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Grown-ups Are So Weird [Apr. 22nd, 2018|10:52 am]
Tony Grist
 Another really boring thing grown-ups like to do is sit around and talk about other grown-ups- mostly ones whom aren't present- which makes the  exercise highly speculative- and what's the point of that?

They also like to talk about things that happened ages ago and so can't be helped.

One has to feel sorry for them. They have no idea how tedious they are. It's tragic, really 
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A Change of Perspective. [Apr. 22nd, 2018|10:13 am]
Tony Grist
 Ailz and I walk round the garden admiring the plants and what they're up to- just as my parents and their friends used to do. When I was a kid those perambulations used to bore me silly. Why look at green things when you could be duelling with bamboo canes- something that adults- inexplicably- have no taste for....
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Suspense: Joseph Conrad [Apr. 22nd, 2018|09:01 am]
Tony Grist
 A high-minded young English milord (who is more interesting than this brief description makes him sound) arrives in Genoa in February 1815. Napoleon is in exile in Elba- just across the water- and (I'm paraphrasing here) makes a third wherever two men come together.  He meets again with a French girl he knew in childhood (possibly his half-sister) who is now married to a parvenu Piedmontese Count. They fall in love. Almost everybody else he meets is an agent- secret or acknowledged- of some faction or other and those who are not active agents are spies. He falls in with a bunch of carbonari- Italian patriots who aspire to create an Italian empire with Napoleon at its head- and has a night-time adventure involving boats...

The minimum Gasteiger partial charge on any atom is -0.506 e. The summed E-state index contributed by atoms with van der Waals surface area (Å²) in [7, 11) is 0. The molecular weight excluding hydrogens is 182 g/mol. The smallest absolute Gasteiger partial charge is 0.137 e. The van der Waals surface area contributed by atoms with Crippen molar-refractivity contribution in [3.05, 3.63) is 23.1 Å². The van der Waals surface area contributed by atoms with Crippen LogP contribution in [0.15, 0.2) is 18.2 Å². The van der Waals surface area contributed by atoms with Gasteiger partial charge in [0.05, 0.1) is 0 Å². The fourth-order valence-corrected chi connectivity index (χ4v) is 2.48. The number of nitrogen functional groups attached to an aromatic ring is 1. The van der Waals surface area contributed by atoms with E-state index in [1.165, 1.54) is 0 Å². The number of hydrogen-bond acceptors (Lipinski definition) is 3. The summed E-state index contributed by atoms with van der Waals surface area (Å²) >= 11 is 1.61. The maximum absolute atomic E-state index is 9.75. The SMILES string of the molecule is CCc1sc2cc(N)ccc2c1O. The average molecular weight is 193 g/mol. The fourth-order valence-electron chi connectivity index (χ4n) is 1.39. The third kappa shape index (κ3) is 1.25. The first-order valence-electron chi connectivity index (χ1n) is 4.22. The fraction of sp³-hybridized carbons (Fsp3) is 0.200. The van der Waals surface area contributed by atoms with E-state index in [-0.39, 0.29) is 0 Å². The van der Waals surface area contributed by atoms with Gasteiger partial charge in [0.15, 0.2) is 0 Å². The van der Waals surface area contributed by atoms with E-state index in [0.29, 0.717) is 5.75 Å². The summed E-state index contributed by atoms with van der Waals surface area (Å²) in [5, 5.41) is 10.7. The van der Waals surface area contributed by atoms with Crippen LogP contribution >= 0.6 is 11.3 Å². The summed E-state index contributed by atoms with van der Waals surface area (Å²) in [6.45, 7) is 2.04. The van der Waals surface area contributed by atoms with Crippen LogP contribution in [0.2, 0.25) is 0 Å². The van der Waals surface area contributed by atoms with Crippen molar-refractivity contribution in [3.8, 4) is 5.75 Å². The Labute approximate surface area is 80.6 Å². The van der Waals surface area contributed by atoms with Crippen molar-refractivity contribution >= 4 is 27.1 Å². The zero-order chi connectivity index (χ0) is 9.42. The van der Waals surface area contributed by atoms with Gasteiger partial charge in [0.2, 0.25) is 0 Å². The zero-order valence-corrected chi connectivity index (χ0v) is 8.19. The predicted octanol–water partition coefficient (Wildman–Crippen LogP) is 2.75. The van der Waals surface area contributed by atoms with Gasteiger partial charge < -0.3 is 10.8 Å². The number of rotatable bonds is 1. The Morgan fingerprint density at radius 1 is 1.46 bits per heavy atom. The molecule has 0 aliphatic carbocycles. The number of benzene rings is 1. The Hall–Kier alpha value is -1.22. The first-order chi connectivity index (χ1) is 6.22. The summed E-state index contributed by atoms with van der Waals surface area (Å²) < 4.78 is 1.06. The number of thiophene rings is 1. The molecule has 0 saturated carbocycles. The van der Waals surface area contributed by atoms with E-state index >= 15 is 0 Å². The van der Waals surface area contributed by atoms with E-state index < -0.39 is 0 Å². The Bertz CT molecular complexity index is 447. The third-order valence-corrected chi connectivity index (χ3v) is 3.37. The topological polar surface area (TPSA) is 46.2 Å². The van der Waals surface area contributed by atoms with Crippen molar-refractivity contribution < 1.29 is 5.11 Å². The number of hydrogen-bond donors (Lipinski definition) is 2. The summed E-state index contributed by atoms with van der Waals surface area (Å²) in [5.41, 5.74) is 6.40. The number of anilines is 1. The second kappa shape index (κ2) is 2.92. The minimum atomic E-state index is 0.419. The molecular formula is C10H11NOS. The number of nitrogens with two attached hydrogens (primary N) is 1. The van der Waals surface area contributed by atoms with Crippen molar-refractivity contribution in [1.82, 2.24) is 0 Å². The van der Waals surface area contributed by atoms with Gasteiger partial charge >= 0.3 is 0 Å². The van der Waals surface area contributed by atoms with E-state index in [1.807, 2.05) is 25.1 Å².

And at this point Conrad dies.

As far as it goes it is a wonderful book- full of atmosphere and feeling and vivid personalities. 
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Political Stuff In Brief [Apr. 21st, 2018|08:46 am]
Tony Grist
 Charles got the gig as head of the Commonwealth. Well of course he did. As Ailz said, "It was easier for all concerned".

May created the hostile regime at the Home Office. Rudd promised to give it extra teeth- and then blamed civil servants for the cruelties that resulted. Neither showed any interest in sorting things out until the storm broke over their heads. They should both resign. 
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Scorchio [Apr. 20th, 2018|03:25 pm]
Tony Grist
They said the April heat-wave would last two days- and it's lasted three already. All the things that might be expected to break into leaf and flower at this time of the year are in the process of doing so. My mother and I sat out on the patio yesterday afternoon and it was uncomfortably hot so today we sat at the front of the house where there is shade. According to the weather watchers yesterday was the hottest April day since 1949.